Trials were run at Department of Primary Industries and Regional Development Wongan Hills Research Station WA (-30.8463, 116.7442) and Roseworthy Agricultural College South Australia (-34.5195, 138.6929). Trials were established as a split-plot design, with weed species including great brome and barley grass as the main-plot factor and weed density as the sub-plot factor, with four replications (Table 1). In all sites, non-selective herbicide was applied where necessary at the start of the year, but no other herbicides were applied. Hand weeding was used to clear additional weeds. In each trial, data included plant density, weed seed production and crop yield. Full details of the trials can be found in Hashem et al (2019) and in the 2019 annual report for GRDC project UA00156.

It was not the intent of the current paper to present all details and results from these six field trials, but rather to take mean data on great brome and barley grass plant density and seed production, and crop yield, to compare to predicted values from the model. The agronomic details of the field trials used to parametrise the model are listed in Table 1. A scenario for each field trial was constructed in the model. Under ‘Scenario Setup’ the ‘Scenario Timeframe’, ‘Soil Type’ and ‘Weather’ were specified (Table 1). ‘Initial Seed Bank’ values were selected to ensure that plant density in the model matched the values of actual plant density in the field, on the specified date of weed assessment in the field (Table 3 and 4). Under ‘Event Management’ a ‘Spray event’ was used to add the non-selective herbicide, a ‘Sow event’ was specified using sowing date, crop species, seeding rate in kg/ha and ‘Till type’, and a ‘Harvest event’ was specified using ‘Date’, ‘Crop’, ‘Yield based on average season’ and ‘Harvest type’ of ‘All chaff spread/normal harvest’. After selecting ‘Scenario’ and ‘Simulate’, results were examined in ‘Simulation’. ‘Export’ was selected to download results on weed density, weed seed production and crop yield. Each field trial scenario was run in the Weed Seed Wizard model using both the original species parameters for great bromeand barley grass and the altered species parameters detailed in Changes to the Weed Seed Wizard.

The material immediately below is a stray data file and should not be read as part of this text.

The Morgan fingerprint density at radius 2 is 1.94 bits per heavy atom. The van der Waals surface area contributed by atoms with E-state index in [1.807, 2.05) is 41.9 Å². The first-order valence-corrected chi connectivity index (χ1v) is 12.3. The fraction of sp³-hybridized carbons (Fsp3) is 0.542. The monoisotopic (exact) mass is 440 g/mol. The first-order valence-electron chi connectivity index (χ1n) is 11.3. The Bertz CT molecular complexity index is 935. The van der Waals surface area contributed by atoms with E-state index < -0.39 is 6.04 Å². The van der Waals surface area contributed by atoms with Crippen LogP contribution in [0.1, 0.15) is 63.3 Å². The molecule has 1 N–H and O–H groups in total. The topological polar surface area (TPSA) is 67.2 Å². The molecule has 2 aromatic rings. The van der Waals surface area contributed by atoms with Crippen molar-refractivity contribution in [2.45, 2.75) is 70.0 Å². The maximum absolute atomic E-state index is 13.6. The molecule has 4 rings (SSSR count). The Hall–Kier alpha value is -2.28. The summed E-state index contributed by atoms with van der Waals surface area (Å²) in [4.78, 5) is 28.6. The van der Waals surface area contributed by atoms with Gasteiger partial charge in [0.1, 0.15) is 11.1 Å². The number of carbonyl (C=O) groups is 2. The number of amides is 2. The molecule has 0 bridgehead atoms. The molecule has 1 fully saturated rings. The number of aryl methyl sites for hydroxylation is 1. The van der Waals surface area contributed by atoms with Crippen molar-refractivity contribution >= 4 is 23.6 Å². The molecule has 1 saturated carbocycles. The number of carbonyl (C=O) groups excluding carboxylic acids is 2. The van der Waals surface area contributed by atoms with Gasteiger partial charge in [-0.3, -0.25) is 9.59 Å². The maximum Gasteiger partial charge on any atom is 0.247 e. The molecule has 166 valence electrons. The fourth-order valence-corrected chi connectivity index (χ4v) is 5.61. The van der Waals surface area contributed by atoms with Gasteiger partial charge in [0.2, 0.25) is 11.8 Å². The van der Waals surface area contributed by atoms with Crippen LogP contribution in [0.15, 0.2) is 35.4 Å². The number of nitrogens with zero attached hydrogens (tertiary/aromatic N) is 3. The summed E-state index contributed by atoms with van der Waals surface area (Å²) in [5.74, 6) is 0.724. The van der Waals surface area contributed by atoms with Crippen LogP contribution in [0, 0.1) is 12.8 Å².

After modelling each field trial scenario, the values for weed seed production and crop yield measured in the field trials were compared to the predicted values from both the initial model (original parameters for barley grass and great brome) and the updated model. The mean absolute error (MAE) was used to compare observed (field trial) values with predicted means from the initial and updated model.

Table 1. Trial location (note that location, crop and year are used to name each scenario), year, scenario timeframe used in the model, actual and modelled soil type, weather record used in the model, weed assessment date, actual and modelled non-selective herbicide, sowing details, actual and modelled seeding system, and harvest date.

image of trial location

*Herbicide formulations include Spray.Seed® (paraquat/diquat 135/115 g a.i. L-1, SL, Syngenta Pty. Ltd.) and Weedmaster DST® (glyphosate 475 g a.i. L-1, SL, Nufarm) + Hammer (carfentrazone-ethyl 400 g a.i. L-1, EC, ®, FMC).